The present invention is a method of operating a data processing system having a main memory divided into memory pages that are swapped into and out of main memory when main memory becomes short. The data processing system has an operating system that sends “page store” commands specifying memory pages to be stored in a swap file and “page retrieve” commands specifying memory pages to be retrieved from the swap file and stored in the main memory. The present invention provides a swap driver that utilizes compression code for converting one of the memory pages that is to be swapped out of main memory to a compressed memory page. The data processing system's memory includes a compressed page region that is used to store the compressed memory pages. A page table in the compressed page region specifies the location of each compressed page and the page address corresponding to that page. The swap driver compresses at least one of the memory pages specified in one of the page store commands to provide a corresponding compressed memory page and causes that compressed memory page to be stored in the compressed page region. The swap driver also searches the page table for a page identified in one of the retrieve commands. The swap driver causes that page to be moved to a corresponding area of main memory after decompressing the page if the swap driver finds an entry in the page table indicating that the page is stored in the compressed page region. In the preferred embodiment of the present invention, the compression code includes a plurality of compression algorithms, and the swap driver determines which of the algorithms provides the most compression for each page. In this embodiment, the page table also stores information specifying the compression algorithm used to compress each stored compressed page. If there is insufficient space in the compressed page region to store one of the compressed memory pages, the swap driver causes one of the compressed memory pages stored in the compressed page region to be moved to an auxiliary storage device.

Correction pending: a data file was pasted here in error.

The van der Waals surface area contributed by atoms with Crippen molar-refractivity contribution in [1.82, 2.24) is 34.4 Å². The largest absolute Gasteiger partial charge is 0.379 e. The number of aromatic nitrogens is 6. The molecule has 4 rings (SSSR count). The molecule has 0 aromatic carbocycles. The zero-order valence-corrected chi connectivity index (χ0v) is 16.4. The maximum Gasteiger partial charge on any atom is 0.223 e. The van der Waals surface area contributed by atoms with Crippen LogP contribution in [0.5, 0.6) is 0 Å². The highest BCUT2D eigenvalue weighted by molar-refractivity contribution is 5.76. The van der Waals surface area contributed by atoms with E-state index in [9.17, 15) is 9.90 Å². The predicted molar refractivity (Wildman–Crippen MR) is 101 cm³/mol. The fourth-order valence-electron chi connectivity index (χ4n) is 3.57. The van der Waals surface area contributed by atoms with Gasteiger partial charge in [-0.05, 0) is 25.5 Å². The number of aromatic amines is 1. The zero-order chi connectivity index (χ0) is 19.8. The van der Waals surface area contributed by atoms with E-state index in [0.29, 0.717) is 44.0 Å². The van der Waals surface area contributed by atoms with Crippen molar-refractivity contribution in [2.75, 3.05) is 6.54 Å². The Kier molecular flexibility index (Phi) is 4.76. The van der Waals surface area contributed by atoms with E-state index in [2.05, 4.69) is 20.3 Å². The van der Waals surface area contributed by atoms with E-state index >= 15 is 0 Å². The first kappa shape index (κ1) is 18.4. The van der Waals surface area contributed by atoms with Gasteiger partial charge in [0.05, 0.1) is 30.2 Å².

FIG. 1 is a block diagram of a computer system 10 that utilizes a virtual memory system according to the present invention.